DELAYING THE BROADCAST (Jun, 1939)

The guy in this article absolutely fits my definition of a hacker. There was a problem where two radio stations were broadcasting the same syndicated content on the same frequency. Listeners near either station had no problem. However there were locations where both signals could be recieved. This would be fine, except for the fact that the cable running to one of the stations was longer than the other, so the signal was delayed by 1/23000 of a second. Enough to cause destructive interference. So the engineers solution was to create an acoustic delay line out of 23 feet of lead pipe stuffed with cloth and gauze with a speaker on one side and a microphone on the other. The slower speed of sound delayed the signal long enough for the two stations to be in sync.

DELAYING THE BROADCAST

A FEW weeks ago the popular radio show, Information Please, used the following catch question:

“Who hears the speaker first, the people at the back of the auditorium, or the people 3,000 miles across the country who are listening to the broadcast of the speech?”

The catch was that radio waves travel with the speed of light, 186,000 miles per second, and sound waves only 1,080 feet per second. Therefore, the answer went, the listeners three thousand miles away would hear it first.

However, in the actual broadcast of a speech from, say, New York to San Francisco, the tripper-uppers would find themselves tripped. The program, would go over a network, which would mean that it would travel through three thousand miles of telephone wire or cable before reaching the west coast, and the impedance of the telephone wire would delay it about one-fifth of a second, so that listeners in the auditorium would be the first to hear the speaker.

This characteristic property of wire and cable caused many a headache for the Columbia Broadcasting System when station WBBM in Chicago and KFAB in Lincoln, Nebraska, were synchronized on 770 kc. There was a strip fifty or sixty miles wide about midway between the stations where their signals overlapped, so that a set tuned to 770 kc. would pick up both stations.

It was a simple matter for the engineers to match the frequencies exactly so that listeners would not be bothered with squeals or howls. But the line running from Chicago to Lincoln delayed the Lincoln broadcast by twenty-three thousandths of a second, while radio waves themselves traveled with the speed of light. As a result, the program from KFAB would reach the listener twenty-three thousandths of a second later than the same program from WBBM, enough to cause a hollow tone about the same as you would get if you yelled into a barrel eleven feet deep.

Frank B. Falknor, chief engineer of Columbia’s central division, undertook to solve the problem. It boiled down to a question of delaying WBBM’s broadcast exactly twenty-three thousandths of a second, and doing it without spoiling the tone quality. There was no equipment anywhere to do the job, and development of an electrical delay system was a matter of months. As a stop gap he rigged up an ingenious mechanical contraption, warranted to make Rube Goldberg green with envy.

He started with a section of lead sewer pipe, twenty-three feet long. It would take a sound wave twenty-three thousandths of a second to pass through it. At one end he put a dynamic loud speaker, fitting it to the pipe with a matching unit that would permit the sound waves to feed into the pipe without echoing. This speaker was connected to the studio microphone, or to the incoming wire from an eastern network program.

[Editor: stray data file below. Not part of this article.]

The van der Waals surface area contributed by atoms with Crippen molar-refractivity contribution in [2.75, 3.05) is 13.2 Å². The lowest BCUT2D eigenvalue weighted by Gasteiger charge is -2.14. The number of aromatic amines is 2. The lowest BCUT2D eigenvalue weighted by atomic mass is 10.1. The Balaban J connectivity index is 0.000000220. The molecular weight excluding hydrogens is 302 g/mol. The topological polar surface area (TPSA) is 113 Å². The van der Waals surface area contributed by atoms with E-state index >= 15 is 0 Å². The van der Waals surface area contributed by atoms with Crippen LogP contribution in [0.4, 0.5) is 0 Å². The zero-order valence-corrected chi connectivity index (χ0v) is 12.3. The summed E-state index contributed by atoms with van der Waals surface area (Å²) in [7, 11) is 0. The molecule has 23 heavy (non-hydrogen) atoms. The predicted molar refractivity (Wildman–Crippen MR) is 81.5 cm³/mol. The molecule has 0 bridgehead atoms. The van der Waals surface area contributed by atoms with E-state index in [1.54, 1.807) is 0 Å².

At the other end of the pipe he mounted a dynamic microphone. So far, so good. He had produced the necessary delay. But when sound waves hit the mike some of them bounced right back. When they met the waves coming from the speaker they produced a series of beats or humps that ruined the program, making it worse than the barrel tone they were trying to kill.

To choke these echoes he installed a network of cloth in the pipe, starting with gauze near the center and using heavier and heavier fabrics as he approached the mike end. The final pieces were chunks cut from mechanics’ overalls!

This equipment worked fairly well, but there were still a few humps that the fabric network was unable to kill, and the total volume was reduced. Accordingly, volume was stepped up with an amplifier, and the humps eliminated by a series of equalizers, one for each hump, with an amplifier between each of them.

The contraption worked like a charm. Programs started going through it at the same instant they started over the wire to Lincoln. By the time it had bounced down the pipe, passed through the equalizers, and reached the transmitter, the corresponding impulse was leaving the antenna in Lincoln. Its fidelity was fairly good, with accurate results over a tone range from 100 to 5,000 cycles.

The electrical system now in operation has even greater fidelity, covering the range from 50 to 6,000 cycles. It is made up of electrical filter sections, equalizers, and amplifiers. Each filter section delays the impulse by an infinitesimal fraction of a second, but in so doing reduces the volume of some tones far more than others. Hence, it must next go to an equalizer, which levels the volume for all tones, but actually cuts total volume. Next it is fed through an amplifier, then to another filter section, etc. In actual practice twenty sections are needed, the delay required now being thirty-six thousandths of a second because of a new cable installed between the two cities.

2 comments
  1. Martin says: November 27, 20107:55 pm

    It was actually 23/1000 of a second, or 2.3/100ths… a LOT more than 1/23000 :-)

  2. Toronto says: November 27, 201010:01 pm

    It’s 529 times (23 squared) more, isn’t it?

    But that’s not important. The use of the gradient from gauze to overalls – THAT”S cool.

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